I don’t have any doubt that Mr. Pai will faithfully enforce any media ownership limits that Congress has put in place or will enact. But I’m glad that, unlike Mr. Pai’s predecessor for whom Ms. Sohn worked, Mr. Pai is unlikely to use the boogeyman of supposed “media consolidation” as an excuse to adopt new regulatory mandates that, in effect, give government more control over the programming content and editorial decisions of media outlets. That is the wrong way to go in an age of media abundance.
Finally, the Internet. Truth be told, the real gravamen of Ms. Sohn’s objection to Mr. Pai’s confirmation is opposition to his proposal to consider repealing the current public utility-style regulatory regime put in place by Mr. Wheeler, with Ms. Sohn’s assistance. This gravamen is gravely wrong.
As Mr. Pai explained in his lengthy dissent to the Wheeler Commission’s decision to impose public utility regulation on Internet service providers, there are serious questions regarding the Commission’s legal authority in this regard. It is entirely proper for the Commission to reexamine those legal issues, as Mr. Pai has proposed to do.
Moreover, aside from questions relating to the Commission’s authority, there are good reasons to reconsider whether the imposition of public utility-style regulation on Internet service providers is unsound as a matter of policy. Up until Mr. Wheeler led the Commission to embark on a radically different course, there was a bipartisan consensus that Internet providers should not be regulated under the same “common carrier” regulations as old Ma Bell, which, after all, operated in a monopolistic environment.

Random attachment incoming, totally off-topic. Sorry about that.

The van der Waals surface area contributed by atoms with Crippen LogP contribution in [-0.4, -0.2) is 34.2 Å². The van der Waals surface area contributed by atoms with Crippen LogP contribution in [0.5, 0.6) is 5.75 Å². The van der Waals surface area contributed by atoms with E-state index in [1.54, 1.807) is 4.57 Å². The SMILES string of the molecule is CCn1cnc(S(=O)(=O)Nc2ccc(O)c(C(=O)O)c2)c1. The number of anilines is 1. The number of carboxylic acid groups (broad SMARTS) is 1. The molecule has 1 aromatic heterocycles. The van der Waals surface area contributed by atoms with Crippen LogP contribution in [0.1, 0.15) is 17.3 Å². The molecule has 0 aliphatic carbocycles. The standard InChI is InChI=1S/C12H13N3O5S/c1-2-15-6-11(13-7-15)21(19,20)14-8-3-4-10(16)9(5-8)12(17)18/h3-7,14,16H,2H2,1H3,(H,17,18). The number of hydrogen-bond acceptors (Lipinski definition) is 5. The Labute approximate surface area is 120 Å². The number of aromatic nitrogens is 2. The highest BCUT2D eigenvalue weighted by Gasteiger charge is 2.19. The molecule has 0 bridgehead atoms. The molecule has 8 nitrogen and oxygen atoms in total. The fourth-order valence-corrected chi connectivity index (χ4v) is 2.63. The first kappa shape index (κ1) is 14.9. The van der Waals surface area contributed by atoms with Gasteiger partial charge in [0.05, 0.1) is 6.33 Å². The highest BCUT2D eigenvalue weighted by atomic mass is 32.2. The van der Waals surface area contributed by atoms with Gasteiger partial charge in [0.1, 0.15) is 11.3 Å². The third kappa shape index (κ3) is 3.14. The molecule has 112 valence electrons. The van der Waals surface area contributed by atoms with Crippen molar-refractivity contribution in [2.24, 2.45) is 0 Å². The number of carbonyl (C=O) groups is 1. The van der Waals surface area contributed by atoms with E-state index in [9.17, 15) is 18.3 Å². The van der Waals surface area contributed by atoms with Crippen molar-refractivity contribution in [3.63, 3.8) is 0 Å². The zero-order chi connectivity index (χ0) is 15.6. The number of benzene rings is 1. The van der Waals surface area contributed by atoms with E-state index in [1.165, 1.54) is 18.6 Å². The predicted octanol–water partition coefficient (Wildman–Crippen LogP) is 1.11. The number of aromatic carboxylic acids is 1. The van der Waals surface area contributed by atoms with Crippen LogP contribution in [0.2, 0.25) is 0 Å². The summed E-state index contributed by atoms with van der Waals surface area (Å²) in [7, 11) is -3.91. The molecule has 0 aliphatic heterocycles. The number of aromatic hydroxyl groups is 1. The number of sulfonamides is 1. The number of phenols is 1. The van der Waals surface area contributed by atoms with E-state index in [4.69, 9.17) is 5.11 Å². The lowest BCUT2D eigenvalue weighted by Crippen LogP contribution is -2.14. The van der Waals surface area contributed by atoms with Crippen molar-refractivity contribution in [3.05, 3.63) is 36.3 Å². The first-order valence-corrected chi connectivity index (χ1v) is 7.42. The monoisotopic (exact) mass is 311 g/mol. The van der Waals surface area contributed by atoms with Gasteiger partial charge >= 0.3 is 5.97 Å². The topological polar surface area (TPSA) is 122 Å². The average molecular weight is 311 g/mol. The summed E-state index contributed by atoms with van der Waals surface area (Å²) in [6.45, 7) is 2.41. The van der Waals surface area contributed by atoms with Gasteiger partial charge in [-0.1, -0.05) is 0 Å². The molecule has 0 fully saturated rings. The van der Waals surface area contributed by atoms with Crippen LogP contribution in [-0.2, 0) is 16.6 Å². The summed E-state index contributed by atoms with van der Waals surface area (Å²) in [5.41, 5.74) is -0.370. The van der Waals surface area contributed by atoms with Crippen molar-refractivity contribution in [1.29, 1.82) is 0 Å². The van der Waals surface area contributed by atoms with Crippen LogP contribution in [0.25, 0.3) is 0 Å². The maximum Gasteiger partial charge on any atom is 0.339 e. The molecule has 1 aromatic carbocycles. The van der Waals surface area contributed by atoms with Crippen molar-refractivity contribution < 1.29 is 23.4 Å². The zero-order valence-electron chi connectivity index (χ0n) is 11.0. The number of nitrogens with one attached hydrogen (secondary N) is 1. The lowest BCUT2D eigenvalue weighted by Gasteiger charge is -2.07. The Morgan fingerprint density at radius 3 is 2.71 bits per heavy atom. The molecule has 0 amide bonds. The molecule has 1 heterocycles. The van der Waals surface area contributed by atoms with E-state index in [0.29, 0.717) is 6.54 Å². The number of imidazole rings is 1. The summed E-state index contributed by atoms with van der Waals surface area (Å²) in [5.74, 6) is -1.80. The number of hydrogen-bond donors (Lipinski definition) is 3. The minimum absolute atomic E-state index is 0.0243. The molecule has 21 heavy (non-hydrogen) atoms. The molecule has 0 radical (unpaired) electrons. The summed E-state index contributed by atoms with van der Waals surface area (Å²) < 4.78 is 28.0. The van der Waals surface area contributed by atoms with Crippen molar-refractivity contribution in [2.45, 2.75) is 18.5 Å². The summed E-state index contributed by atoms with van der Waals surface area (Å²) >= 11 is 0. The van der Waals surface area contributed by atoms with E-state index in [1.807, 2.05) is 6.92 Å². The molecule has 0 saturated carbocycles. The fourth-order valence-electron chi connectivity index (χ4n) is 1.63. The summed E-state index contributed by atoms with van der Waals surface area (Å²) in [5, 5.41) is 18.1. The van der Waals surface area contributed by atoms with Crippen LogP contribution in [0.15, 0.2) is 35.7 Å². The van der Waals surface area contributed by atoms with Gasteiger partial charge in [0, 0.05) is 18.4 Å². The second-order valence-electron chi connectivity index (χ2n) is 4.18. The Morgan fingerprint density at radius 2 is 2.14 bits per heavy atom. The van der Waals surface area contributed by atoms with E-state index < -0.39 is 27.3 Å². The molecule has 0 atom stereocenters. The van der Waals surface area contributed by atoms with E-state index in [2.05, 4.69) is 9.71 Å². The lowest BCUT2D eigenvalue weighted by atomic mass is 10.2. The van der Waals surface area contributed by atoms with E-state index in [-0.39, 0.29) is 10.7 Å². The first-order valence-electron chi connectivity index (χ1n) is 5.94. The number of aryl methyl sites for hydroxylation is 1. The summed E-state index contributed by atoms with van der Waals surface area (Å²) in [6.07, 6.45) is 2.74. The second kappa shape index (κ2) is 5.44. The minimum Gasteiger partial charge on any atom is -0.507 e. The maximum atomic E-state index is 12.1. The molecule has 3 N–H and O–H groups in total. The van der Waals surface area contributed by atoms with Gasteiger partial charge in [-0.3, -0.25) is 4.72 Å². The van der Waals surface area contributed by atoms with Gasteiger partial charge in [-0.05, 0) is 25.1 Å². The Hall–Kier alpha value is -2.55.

Back in 1999, at the dawn of the modern Internet Age, then-FCC Chairman William Kennard – a Democrat appointed by President Clinton – declared, in turning away pleas from pro-regulatory interests, that it would be wrong to “just pick up this whole morass of [Title II telephone] regulation and dump it wholesale on the [broadband] cable pipe. That is not good for America." Of course, almost twenty years later, in today’s far more dynamic, competitive digital broadband Internet market environment, imposing “telephone world” regulation, as Mr. Kennard then put it, on Internet service providers is certainly “not good for America.” Already there is persuasive evidence, for example, that the Title II public utility-like regulatory regime imposed by Mr. Pai’s predecessor has depressed investment in broadband infrastructure. That is not good for America.
In any event, surely the fact that Mr. Pai has initiated a rulemaking proceeding to reexamine public utility regulation of Internet service providers is not a reason to mount a political-style campaign against his Senate confirmation.
Gigi Sohn is entitled, as she says, to “make her voice heard.” That’s true. But it is true that Ajit Pai deserves prompt confirmation to another term. And not only because, as Ms. Sohn acknowledges, he is “nice,” “personable,” and “smart.” The agency needs to turn away from the doggedly pro-regulatory disposition of Mr. Pai’s predecessor toward a free market and rule of law-oriented disposition suited to today’s dynamic digital communications marketplace. Mr. Pai surely is the right person to lead the FCC at this time.